Within two weeks of meeting the man who would later become her abuser, Theresa Lacey had a ring on her finger. He was handsome, kind and funny. He liked reading and the beach, she said, just like she did. And he promised she could stay home with any kids they had, and he would golf on the weekends.
"All I had wanted in life was to be a mother," Lacey said. "I loved that idea."
The first time he hit her was three months into their relationship. It began with a blow to her face, she said, and got much worse. He broke two of her ribs and her clavicle, she said. He attempted to strangle her.
Lacey left when their son was 21 months old, when it occurred to her that her husband might choose to hit the baby instead. That son is now 18 and a senior in high school. She has remarried.
Lacey told her story of intimate partner violence to a small crowd Wednesday on the Medical University of South Carolina campus. She advocated for improved domestic violence screening and for a reformed family court system at the university's annual "Do No Harm" rally.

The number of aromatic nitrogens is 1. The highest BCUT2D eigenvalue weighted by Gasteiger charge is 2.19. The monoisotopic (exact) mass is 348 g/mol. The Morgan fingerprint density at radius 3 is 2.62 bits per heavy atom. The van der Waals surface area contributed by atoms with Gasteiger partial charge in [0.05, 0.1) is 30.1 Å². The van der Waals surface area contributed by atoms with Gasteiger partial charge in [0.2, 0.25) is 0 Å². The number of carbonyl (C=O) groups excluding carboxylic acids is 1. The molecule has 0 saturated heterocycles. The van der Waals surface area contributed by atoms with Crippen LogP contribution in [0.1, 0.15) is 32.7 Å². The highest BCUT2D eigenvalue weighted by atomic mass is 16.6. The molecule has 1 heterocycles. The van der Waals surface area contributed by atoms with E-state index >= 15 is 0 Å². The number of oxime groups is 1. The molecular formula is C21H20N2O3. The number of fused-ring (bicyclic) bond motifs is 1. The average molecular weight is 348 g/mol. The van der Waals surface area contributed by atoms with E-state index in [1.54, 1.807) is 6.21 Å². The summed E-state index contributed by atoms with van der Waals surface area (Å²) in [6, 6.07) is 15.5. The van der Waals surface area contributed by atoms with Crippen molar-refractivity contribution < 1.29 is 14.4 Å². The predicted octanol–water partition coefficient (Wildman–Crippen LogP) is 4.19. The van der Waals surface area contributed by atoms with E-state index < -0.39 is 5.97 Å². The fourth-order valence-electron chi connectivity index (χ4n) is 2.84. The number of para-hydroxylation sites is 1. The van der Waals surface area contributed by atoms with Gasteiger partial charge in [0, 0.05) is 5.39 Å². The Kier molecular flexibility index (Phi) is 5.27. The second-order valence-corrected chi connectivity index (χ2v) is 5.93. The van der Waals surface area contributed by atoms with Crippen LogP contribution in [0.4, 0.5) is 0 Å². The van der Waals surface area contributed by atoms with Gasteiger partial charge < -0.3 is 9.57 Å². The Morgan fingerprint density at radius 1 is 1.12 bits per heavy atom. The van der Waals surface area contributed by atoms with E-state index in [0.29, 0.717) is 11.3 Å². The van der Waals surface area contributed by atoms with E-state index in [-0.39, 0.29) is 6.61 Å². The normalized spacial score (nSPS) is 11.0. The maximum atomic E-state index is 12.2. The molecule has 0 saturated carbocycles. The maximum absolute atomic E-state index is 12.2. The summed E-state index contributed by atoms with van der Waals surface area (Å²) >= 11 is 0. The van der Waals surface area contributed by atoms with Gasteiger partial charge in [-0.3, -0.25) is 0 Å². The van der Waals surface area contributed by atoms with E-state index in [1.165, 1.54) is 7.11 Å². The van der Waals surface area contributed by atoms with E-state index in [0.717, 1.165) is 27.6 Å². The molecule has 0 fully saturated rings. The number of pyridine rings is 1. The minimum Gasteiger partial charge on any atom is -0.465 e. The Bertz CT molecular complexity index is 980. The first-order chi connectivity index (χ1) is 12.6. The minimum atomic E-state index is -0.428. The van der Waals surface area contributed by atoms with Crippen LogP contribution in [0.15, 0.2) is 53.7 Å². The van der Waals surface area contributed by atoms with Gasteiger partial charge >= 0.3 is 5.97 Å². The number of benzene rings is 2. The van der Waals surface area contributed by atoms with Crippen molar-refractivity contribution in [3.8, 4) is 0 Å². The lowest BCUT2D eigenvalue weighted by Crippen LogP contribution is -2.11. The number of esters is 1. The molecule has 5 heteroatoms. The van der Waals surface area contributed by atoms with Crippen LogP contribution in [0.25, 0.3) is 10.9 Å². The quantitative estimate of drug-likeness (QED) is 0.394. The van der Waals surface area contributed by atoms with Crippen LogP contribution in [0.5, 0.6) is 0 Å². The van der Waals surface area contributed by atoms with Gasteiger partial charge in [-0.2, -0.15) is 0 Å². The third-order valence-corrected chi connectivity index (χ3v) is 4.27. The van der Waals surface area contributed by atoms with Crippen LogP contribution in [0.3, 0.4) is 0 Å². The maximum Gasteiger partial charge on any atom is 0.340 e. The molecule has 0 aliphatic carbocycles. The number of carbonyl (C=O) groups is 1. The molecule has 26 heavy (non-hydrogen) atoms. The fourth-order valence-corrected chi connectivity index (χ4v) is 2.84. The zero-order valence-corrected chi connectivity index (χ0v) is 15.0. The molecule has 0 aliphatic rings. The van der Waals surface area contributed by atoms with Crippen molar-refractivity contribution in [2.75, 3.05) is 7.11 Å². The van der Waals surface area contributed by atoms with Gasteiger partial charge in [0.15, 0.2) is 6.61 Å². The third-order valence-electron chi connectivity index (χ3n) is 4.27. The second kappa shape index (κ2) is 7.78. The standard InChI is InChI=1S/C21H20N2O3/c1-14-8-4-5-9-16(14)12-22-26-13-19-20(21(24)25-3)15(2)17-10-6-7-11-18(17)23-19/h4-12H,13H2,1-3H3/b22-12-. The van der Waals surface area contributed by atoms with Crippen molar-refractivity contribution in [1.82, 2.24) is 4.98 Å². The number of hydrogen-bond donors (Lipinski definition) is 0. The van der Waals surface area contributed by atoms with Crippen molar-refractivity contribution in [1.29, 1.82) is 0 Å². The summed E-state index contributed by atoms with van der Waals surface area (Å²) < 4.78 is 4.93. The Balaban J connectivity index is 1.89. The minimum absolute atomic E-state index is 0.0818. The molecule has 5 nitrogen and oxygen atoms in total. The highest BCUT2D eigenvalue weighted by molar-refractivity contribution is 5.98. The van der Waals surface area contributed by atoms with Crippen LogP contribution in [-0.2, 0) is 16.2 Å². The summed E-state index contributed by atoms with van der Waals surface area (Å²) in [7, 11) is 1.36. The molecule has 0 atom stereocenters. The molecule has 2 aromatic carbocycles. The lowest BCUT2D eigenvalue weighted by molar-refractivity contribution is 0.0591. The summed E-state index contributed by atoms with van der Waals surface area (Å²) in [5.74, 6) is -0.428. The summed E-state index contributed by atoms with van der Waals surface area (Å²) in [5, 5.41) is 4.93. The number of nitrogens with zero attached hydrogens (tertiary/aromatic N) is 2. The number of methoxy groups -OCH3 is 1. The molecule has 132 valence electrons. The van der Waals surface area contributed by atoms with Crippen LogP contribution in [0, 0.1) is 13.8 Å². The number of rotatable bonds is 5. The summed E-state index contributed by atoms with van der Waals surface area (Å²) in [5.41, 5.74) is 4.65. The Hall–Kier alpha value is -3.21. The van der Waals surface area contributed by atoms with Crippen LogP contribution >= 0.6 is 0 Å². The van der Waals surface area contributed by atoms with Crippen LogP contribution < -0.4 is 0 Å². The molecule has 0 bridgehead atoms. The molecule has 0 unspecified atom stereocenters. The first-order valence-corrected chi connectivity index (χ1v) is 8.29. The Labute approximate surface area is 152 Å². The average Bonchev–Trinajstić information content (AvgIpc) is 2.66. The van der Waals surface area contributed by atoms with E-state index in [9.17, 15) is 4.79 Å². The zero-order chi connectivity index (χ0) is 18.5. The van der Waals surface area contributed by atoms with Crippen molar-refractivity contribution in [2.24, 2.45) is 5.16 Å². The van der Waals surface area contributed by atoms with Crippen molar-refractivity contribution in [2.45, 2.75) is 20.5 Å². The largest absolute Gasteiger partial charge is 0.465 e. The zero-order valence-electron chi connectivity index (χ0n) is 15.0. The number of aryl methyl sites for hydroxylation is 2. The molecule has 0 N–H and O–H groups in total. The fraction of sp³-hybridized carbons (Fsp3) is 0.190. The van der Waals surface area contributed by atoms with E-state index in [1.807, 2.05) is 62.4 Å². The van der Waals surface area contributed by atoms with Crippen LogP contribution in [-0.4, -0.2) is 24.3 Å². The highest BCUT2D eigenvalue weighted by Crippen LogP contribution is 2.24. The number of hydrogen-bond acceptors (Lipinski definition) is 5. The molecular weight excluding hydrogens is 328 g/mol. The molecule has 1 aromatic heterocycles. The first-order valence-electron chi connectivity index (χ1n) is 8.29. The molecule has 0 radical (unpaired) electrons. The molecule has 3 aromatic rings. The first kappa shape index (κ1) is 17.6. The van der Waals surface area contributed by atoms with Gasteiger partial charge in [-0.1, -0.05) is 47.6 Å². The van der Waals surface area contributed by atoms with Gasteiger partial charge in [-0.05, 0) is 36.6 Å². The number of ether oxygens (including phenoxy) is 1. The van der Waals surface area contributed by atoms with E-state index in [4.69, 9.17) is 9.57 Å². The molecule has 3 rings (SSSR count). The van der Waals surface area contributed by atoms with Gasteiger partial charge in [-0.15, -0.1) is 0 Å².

Dresses hung from trees to commemorate those killed by domestic violence in 2016. Thirty-nine people died of domestic violence last year, said Karen Hughes, a sexual assault nurse examiner with MUSC. Their ages ranged from 21 to 70.
Hughes said MUSC now has a specialized social work program for victims of domestic violence. The program is about a year old. Three social workers are on call around the clock to address domestic violence cases. They offer services like safety planning for each patient.
She said she expects the number of social workers in the program to grow next year.
According to a report using 2015 data by the Violence Policy Center in Washington, South Carolina ranks fifth nationwide in the rate of women killed by men.